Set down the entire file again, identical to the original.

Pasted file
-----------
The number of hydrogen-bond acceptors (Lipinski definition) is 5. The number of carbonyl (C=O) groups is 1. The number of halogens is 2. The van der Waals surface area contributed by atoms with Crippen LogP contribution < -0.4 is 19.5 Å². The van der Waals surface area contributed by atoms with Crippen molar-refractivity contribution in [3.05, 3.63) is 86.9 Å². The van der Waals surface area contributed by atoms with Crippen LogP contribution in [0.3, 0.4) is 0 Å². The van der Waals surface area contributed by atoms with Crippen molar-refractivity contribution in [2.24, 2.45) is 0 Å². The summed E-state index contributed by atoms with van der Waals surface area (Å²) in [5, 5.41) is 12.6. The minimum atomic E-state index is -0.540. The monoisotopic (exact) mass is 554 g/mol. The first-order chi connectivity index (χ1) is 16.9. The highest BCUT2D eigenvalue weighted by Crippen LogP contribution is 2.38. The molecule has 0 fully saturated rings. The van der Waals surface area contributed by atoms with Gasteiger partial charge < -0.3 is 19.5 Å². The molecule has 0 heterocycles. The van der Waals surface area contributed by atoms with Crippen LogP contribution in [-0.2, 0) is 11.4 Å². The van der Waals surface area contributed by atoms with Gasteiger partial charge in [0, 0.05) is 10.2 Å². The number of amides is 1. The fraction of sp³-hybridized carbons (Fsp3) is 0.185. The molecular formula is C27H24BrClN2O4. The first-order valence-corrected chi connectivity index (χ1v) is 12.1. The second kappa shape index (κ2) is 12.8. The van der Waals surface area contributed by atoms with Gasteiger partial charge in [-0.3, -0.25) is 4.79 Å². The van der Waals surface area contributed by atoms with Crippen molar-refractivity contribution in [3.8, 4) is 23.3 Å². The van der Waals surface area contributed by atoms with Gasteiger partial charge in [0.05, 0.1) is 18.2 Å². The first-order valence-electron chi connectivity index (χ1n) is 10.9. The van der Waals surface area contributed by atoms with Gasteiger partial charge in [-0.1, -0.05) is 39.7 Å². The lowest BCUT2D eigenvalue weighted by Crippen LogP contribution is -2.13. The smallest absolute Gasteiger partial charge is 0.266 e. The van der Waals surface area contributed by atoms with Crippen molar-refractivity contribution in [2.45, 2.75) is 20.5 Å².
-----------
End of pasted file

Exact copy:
The number of hydrogen-bond acceptors (Lipinski definition) is 5. The number of carbonyl (C=O) groups is 1. The number of halogens is 2. The van der Waals surface area contributed by atoms with Crippen LogP contribution < -0.4 is 19.5 Å². The van der Waals surface area contributed by atoms with Crippen molar-refractivity contribution in [3.05, 3.63) is 86.9 Å². The van der Waals surface area contributed by atoms with Crippen LogP contribution in [0.3, 0.4) is 0 Å². The van der Waals surface area contributed by atoms with Crippen molar-refractivity contribution in [2.24, 2.45) is 0 Å². The summed E-state index contributed by atoms with van der Waals surface area (Å²) in [5, 5.41) is 12.6. The minimum atomic E-state index is -0.540. The monoisotopic (exact) mass is 554 g/mol. The first-order chi connectivity index (χ1) is 16.9. The highest BCUT2D eigenvalue weighted by Crippen LogP contribution is 2.38. The molecule has 0 fully saturated rings. The van der Waals surface area contributed by atoms with Gasteiger partial charge < -0.3 is 19.5 Å². The molecule has 0 heterocycles. The van der Waals surface area contributed by atoms with Crippen LogP contribution in [-0.2, 0) is 11.4 Å². The van der Waals surface area contributed by atoms with Gasteiger partial charge in [0, 0.05) is 10.2 Å². The number of amides is 1. The fraction of sp³-hybridized carbons (Fsp3) is 0.185. The molecular formula is C27H24BrClN2O4. The first-order valence-corrected chi connectivity index (χ1v) is 12.1. The second kappa shape index (κ2) is 12.8. The van der Waals surface area contributed by atoms with Gasteiger partial charge in [-0.3, -0.25) is 4.79 Å². The van der Waals surface area contributed by atoms with Crippen molar-refractivity contribution in [3.8, 4) is 23.3 Å². The van der Waals surface area contributed by atoms with Gasteiger partial charge in [0.05, 0.1) is 18.2 Å². The first-order valence-electron chi connectivity index (χ1n) is 10.9. The van der Waals surface area contributed by atoms with Gasteiger partial charge in [-0.1, -0.05) is 39.7 Å². The lowest BCUT2D eigenvalue weighted by Crippen LogP contribution is -2.13. The smallest absolute Gasteiger partial charge is 0.266 e. The van der Waals surface area contributed by atoms with Crippen molar-refractivity contribution in [2.45, 2.75) is 20.5 Å².